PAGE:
Kasahara, Gifu

From Wikipedia, the free encyclopedia
Jump to: navigation, search
Map of Kasahara, Gifu

Kasahara (笠原町 Kasahara-chō?) was a town located in Toki District, Gifu Prefecture, Japan.

As of 2003, the town has an estimated population of 11,309 and a density of 840.82 persons per km². The total area is 13.45 km².

On January 23, 2006, Kasahara was merged into the expanded city of Tajimi.[1]

History[edit]

Municipal Timeline[edit]

  • July 1, 1889 - Founded as a village
  • October 10, 1923 - Elevated to town status
  • April 1, 1951 - All areas were merged into the city of Tajimi, the town of Kasahara was dissolved
  • April 1, 1952 - The village of Kasahara was founded for the 2nd time after all areas (excluding the locality of Takiro ) broke off from the city of Tajimi.
  • August 1, 1952 - Gained town status for the 2nd time.
  • July 1, 2002 - The Toyo-Seibu Merger Committee was held at Ceratopia Toki in the city of Toki.
  • January 25, 2004 - The merger related election was held by Three cities and a town (Toki, Tajimi, Mizunami, and Kasahara from Toki District) and the town voted yes to the merger but three cities voted no. But all three cities are related to the former Toki District but they ended up finding there loophole. At that time, the election for the city's new name was also held, and Tono was selected as their new city's name beating Tokigawa, Oribe, Toto, Yoshisara, their new city hall was also selected (within the city of Toki), but the city of Tono became a legend.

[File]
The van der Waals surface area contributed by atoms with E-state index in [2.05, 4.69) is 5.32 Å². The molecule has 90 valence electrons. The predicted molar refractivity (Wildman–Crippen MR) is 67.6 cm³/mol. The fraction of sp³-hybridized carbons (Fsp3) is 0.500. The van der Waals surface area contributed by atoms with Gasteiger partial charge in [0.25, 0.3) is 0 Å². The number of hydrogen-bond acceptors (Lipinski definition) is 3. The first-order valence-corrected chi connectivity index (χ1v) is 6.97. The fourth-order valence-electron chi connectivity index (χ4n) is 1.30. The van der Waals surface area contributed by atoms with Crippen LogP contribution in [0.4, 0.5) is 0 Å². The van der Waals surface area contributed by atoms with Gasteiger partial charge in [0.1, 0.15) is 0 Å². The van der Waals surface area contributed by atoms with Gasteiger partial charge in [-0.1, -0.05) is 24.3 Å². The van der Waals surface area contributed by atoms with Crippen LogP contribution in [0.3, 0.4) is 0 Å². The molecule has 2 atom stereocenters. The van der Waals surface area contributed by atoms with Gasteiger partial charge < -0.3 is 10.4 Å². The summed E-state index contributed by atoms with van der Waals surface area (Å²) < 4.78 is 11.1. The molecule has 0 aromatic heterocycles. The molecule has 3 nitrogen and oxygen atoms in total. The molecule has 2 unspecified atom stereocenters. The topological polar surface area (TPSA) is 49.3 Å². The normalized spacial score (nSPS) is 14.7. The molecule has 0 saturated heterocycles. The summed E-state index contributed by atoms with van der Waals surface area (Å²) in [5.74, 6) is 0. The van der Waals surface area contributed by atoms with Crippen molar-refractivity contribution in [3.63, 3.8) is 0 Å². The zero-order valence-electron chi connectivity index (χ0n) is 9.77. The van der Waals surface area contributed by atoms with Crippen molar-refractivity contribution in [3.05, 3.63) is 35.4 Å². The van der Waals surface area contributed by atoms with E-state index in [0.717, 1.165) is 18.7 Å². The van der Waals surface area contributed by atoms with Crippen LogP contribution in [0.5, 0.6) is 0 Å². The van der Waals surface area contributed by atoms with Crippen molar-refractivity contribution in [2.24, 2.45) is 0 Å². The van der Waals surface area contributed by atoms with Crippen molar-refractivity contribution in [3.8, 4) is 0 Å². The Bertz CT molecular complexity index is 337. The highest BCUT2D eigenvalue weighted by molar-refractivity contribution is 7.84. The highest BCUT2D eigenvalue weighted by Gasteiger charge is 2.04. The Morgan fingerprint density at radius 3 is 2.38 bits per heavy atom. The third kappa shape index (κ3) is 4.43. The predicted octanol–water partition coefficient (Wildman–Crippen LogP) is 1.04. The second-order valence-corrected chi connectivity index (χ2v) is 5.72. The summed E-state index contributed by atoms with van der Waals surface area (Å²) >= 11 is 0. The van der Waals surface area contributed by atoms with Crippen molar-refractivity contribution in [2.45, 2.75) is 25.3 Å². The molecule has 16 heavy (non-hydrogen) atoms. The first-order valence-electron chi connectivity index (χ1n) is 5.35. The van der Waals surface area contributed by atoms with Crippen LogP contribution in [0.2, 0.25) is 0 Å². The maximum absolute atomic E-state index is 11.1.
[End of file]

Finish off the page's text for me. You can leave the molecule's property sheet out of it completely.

東濃西部合併協議会

  • March 2005 - With the help from the governor of Gifu Prefecture, The city of Tajimi and Tajimi Industrial Committee was able to rename one of the interchange at Tokai Hokuriku Expressway-"Tokiminami-Tajimi." The city of Toki was very upset with this renaming, and the creation of the new city in the Toyo-Seibu region became serious.
  • January 23, 2006 - Kasahara was officially merged into the expanded city of Tajimi for the 2nd time.

References[edit]

  1. ^ 多治見市と笠原町 合併の歩み. Tajimi official website (in Japanese). Retrieved August 20, 2011. 

External links[edit]